I wonder who they will be. Namor? Hope? Psylocke? Storm? Surely not ... hmmm, Dazzler?

It's starting to look as if Schism will split up two current couples: Colossus and Kitty Pryde, as well as Magneto and Rogue (this split is not really surprising) ... but not Cyclops and Emma Frost, which would have been kind of interesting. We're getting a very gender-balanced team, though - and I wouldn't be surprised if the final male:female ratio is 4:5. This could be a very Claremontish team that way, depending on who the missing characters are.

Finally, we're getting a rather villainous combination of X-Men, with almost all of these pictured team members having dark sides to them. Magneto, Emma Frost, and Danger all started out as villains. Arguably the first, or even the first two, still are at heart. As for Magik ... she's not exactly villainous but she's an incredibly dangerous loose cannon.

Hey, this could almost pass for a supervillain team, especially if Namor ends up being part of it.

Which is bleeding cool with me.

Thursday, August 25, 2011

Paula Kirby on evolution and Christianity

Paula Kirby explains over here some of the reasons why evolution does, in fact, threaten Christianity.


Evolution means that the creation accounts in the first two chapters of Genesis are wrong. That's not how humans came into being, nor the cattle, nor the creeping things, nor the beasts of the earth, nor the fowl of the air. Evolution could not have produced a single mother and father of all future humans, so there was no Adam and no Eve. No Adam and Eve: no fall. No fall: no need for redemption. No need for redemption: no need for a redeemer. No need for a redeemer: no need for the crucifixion or the resurrection, and no need to believe in that redeemer in order to gain eternal life. And not the slightest reason to believe in eternal life in the first place.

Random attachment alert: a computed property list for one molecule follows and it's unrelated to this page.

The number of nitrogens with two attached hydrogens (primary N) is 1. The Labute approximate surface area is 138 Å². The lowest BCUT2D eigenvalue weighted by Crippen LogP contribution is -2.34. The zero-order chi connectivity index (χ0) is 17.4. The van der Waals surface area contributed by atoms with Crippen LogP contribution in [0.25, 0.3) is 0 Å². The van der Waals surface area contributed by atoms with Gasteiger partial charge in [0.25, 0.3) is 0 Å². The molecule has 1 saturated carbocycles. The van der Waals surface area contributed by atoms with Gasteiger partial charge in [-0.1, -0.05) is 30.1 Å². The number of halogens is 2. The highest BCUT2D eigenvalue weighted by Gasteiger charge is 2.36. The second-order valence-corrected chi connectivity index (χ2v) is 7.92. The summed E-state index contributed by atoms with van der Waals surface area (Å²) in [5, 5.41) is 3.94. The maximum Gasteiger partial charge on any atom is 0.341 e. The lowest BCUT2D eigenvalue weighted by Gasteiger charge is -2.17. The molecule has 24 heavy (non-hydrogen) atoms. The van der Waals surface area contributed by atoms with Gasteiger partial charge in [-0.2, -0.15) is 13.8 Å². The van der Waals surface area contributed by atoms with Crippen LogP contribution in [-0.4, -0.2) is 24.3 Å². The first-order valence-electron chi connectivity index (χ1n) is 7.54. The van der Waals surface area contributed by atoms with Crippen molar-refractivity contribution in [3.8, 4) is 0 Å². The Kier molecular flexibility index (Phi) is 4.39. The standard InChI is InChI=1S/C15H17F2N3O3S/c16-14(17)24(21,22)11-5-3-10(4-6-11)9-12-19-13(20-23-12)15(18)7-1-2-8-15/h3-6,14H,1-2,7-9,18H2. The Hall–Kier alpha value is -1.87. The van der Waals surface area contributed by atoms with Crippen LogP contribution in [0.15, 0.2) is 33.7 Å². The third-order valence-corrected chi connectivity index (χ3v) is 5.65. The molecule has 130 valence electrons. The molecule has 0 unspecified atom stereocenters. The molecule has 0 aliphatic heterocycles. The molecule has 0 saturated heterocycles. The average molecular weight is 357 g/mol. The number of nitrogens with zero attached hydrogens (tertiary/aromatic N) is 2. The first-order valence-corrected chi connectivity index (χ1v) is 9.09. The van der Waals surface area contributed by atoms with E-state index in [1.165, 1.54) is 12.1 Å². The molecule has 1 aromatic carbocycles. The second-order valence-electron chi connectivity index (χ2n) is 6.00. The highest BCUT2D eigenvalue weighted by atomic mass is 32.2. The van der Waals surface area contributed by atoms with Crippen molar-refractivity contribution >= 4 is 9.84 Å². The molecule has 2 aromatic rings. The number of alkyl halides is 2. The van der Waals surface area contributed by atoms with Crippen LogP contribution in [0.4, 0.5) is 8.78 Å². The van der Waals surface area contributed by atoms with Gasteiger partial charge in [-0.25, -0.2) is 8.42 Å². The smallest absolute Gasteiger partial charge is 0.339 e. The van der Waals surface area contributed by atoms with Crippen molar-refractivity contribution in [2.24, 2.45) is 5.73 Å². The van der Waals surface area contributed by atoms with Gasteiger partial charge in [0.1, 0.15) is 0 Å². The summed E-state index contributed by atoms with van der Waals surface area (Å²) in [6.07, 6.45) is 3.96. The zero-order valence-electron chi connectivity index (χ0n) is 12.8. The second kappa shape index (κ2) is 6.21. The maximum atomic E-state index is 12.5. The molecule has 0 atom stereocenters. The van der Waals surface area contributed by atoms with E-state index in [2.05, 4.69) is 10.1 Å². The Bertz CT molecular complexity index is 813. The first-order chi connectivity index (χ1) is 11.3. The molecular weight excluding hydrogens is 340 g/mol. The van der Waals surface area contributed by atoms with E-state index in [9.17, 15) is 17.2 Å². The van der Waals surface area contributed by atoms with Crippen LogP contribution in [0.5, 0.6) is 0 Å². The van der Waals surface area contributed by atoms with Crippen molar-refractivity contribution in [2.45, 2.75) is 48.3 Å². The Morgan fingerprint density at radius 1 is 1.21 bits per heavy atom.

That said, of course there are forms of Christianity which do away with a literal fall from grace, and reinterpret the sacrificial atonement so that no such historical event is required. Nonetheless, the doctrines of fall, sin, atonement, and the last things are closely integrated in traditional Christian theology. Many, many people are committed to forms of Christianity that tend to fall (as it were) apart if the literal Adam and Eve story is no longer accepted. Those people - or large numbers of them - would just as soon abandon Christianity altogether if this set of doctrines no longer holds. They will not cheerfully step over to some kind of thinned-out system of doctrine that involves only a symbolic fall from grace.

Kirby has much else to say in the article, and she says it very well indeed. It's a powerful explication of why evolution and Christianity don't mix well, despite all the efforts of accommodationists. She deserves to be better known and used more frequently at conferences and in books and journals.

Freedom from Dogma

My friend, the very intelligent and kind "bluharmony", has created a new blog with the title Freedom from Dogma. She only has one post there so far, so this is indeed a baby blog just brought into the world. Still, you might like to check it out.

Wednesday, August 24, 2011

Currently reading The Jews and their Lies by Martin Luther

This is a repellent book, though of historical interest (which is why I've broached it). Even more repellent are some features of the abridged translation that I'm reading: despite some unconvincing disclaimers, it's pretty obvious that the publishers and editors are more-or-less endorsing Luther's anti-Semitic rantings.

I haven't felt this tainted by reading a book for a long time. In fact, I can't remember when I ever felt quite like this just about reading a book. Maybe reading a Gor novel, or something.

Tuesday, August 23, 2011

Maryam Namazie's talk

I went to Maryam Namazie's strong and inspirational talk in Sydney last night, and did actually manage to speak with her briefly afterwards. Unfortunately, I didn't get to plot and conspire with her in private ... but I feel honoured to have met her.